Besides The Horror In Buffalo, Here Are 5 Other Recent Mass Shootings Spurred By Racial Hate

The incident at a supermarket in Buffalo, N.Y., is just one example of an ugly trend that is becoming part of an American phenomenon.

An incident of domestic terrorism has cast an ugly shadow on Buffalo, NY. An 18-year old suspect has been accused of fatally shooting 10 people on Saturday, (May 15) in what is being called a racially motivated rampage. The moment was horrifying enough, but it follows an ugly pattern of mass murders dating back more than a century in the United States and that includes those specifically targeting people of color.

The shooting at a grocery store also left three people wounded to carry the physical and mental scars from that day. All except a security guard were there to do Saturday afternoon grocery shopping and had no idea the gunman, Payton Gendron, had driven hours just to target Black people. He had even been told to leave the store a day earlier.

Gendron is just one of a long list of white supremacists who have gone beyond a written manifesto to take aim at people of color in the U.S. Many follow a theme of young white males feeling threatened by America’s diversifying populations, and who espouse extreme far-right rhetoric easily found on the internet or perpetuated by conservative media outlets. Several also mention the racist, sociopathic “great replacement” theory, which is a belief that immigrants and people of color are removing whites from political and socio economic control of society.

According to the Gun Violence Archive, 2021 ended with 693 mass shootings in the U.S., while the year before there were 611 deaths from mass shootings and in 2019 there were 417 deaths. This type of premeditated violence has cost thousands of lives. Below are some of the more recent examples similar to what unfolded in Buffalo.

  • Mother Emanuel A.M.E. Church, Charleston, S.C. (June 17, 2015)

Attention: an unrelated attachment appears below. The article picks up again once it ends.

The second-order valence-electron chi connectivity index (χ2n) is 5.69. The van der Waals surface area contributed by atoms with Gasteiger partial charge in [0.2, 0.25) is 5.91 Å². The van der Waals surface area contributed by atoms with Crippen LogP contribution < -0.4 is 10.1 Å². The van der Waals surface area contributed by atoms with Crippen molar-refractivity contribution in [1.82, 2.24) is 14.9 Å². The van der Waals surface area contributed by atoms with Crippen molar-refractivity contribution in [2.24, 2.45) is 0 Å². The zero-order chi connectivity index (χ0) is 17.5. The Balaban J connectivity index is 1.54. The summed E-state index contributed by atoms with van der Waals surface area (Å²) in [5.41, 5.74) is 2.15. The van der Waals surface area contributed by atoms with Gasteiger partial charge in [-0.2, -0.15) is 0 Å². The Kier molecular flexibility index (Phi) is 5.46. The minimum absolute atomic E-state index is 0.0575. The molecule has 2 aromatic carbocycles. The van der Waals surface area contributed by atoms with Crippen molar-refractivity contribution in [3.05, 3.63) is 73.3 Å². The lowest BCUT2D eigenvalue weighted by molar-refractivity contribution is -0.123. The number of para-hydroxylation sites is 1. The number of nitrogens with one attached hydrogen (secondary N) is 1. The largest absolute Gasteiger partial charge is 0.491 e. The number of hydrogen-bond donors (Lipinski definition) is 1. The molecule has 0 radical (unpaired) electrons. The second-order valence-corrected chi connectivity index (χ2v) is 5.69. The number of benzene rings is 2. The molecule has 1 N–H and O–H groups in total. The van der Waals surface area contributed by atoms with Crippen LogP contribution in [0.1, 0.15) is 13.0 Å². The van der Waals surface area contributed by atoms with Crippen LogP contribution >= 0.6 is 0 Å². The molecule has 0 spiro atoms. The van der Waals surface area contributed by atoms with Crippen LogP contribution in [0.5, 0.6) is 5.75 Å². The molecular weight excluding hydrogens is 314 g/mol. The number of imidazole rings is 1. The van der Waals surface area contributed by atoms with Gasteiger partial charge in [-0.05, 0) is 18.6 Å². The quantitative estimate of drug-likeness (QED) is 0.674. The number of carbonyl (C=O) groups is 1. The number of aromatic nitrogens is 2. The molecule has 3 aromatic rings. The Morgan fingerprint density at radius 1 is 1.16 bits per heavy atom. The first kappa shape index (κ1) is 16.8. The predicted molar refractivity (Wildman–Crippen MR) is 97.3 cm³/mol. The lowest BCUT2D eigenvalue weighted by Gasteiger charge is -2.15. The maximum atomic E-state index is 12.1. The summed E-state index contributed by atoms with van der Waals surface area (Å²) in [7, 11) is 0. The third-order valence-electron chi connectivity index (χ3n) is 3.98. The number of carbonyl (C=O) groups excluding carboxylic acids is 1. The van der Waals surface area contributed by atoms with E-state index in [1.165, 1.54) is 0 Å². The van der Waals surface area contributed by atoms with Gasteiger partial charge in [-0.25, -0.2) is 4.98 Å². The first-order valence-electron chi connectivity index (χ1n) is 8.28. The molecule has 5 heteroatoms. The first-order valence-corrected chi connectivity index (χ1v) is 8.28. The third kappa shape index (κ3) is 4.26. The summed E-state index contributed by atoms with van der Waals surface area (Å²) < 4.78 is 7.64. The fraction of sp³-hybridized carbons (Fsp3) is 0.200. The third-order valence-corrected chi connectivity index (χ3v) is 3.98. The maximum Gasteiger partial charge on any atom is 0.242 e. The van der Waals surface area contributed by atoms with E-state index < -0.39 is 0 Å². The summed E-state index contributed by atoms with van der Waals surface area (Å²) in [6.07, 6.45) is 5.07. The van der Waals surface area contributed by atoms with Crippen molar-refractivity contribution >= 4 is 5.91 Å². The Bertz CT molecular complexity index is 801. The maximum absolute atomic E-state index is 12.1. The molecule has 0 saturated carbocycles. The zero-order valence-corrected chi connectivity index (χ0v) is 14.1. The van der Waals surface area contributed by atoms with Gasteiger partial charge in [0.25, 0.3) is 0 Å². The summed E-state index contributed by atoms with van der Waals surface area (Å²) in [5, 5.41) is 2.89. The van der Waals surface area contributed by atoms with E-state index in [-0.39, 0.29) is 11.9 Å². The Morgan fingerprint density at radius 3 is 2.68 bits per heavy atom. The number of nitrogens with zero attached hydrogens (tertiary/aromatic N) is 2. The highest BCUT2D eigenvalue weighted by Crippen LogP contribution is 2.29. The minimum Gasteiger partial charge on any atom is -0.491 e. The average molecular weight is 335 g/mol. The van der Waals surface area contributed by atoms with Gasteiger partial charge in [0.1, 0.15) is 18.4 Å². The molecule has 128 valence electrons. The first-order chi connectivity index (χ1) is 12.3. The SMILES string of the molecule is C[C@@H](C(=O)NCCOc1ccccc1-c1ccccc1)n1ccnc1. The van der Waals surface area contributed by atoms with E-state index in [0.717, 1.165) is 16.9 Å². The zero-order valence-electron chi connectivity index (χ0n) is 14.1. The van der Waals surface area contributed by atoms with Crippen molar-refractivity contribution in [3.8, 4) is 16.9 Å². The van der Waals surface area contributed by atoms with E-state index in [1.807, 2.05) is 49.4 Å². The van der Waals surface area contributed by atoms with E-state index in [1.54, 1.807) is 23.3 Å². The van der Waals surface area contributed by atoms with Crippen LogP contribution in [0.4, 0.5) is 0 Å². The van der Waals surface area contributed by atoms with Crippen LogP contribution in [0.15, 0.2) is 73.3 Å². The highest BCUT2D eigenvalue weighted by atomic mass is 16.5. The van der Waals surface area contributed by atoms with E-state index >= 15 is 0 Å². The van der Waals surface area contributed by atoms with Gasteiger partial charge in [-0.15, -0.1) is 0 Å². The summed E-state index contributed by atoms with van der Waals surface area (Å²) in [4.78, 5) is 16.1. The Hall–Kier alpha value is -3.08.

An evening prayer meeting with members of the historic congregation was joined by Dylan Roof, who, unbeknownst to them, was a racist with ulterior motives. He opened fire on the room with a semiautomatic pistol, killing nine including church pastor and South Carolina state senator Clementa Pickney, and wounding one. It is still viewed as one of the most terrifying incidents of racial violence in U.S. history.

  • Walmart, El Paso, Tex. (August 3, 2019)

    Shoppers at the megastore were ambushed by gunman Patrick Crusius, who walked into the store with a semiautomatic rifle, firing off shots and killing 23 people, wounding another 26. Crusius was said to have extreme anti-Latino and anti-immigrant sentiments and targeted his attack specifically at those groups. However, 13 of the victims were Americans and eight were Mexicans who were shopping in a border town where activities like day-to-day shopping are common.

  • Dayton, Ohio Entertainment District (Aug. 4, 2019)

    Hours after the El Paso shooting, clubbers and partiers who were out for a midsummer night on the town found themselves scrambling as they dodged an onslaught of bullets. Conor Betts, who entered the Ned Peppers bar with his brother and a friend, left and then came back with a semiautomatic rifle and began his shooting spree, killing nine and wounding 27. He was shot dead by police. Six of the deaths were of Black patrons, while three were white. What is different about this incident is that the shooter identified himself in earlier internet postings as a leftist.

  • Winthrop Mass. (June 26, 2021)

    The normally quiet suburb near Boston was disrupted when Nathan Allen stole a plumbing truck and crashed it into a wall, then got out and started shooting. His bullets fatally struck retired Massachusetts state trooper David Green and Air Force veteran Ramona Cooper. Police killed him in response to the rampage. Journals kept by Allen revealed that he had embraced racist ideologies and listed multiple issues he had with Black people.

  • Midwest Shooting Rampage (July 2-July 4, 1999)

    The people killed and wounded in the Independence Day weekend violent spree did not know each other, nor did they know they would be targeted by a deranged gunman. Benjamin Nathaniel Smith was a follower of white supremacist dogma. Beginning July 2, Smith wounded nine orthodox Jews in drive-by shootings in Chicago. He later came across Northwestern University basketball coach Ricky Byrdsong, who he shot dead in front of his children in Skokie, Ill. The next day he shot a Black minister in Decatur, Ill., and continued to shoot while missing nine others. On July 4, He went to Bloomington, Ind., where he killed Won-Joon Yoon, an Indiana University graduate student. Smith committed suicide during a poilce chase.

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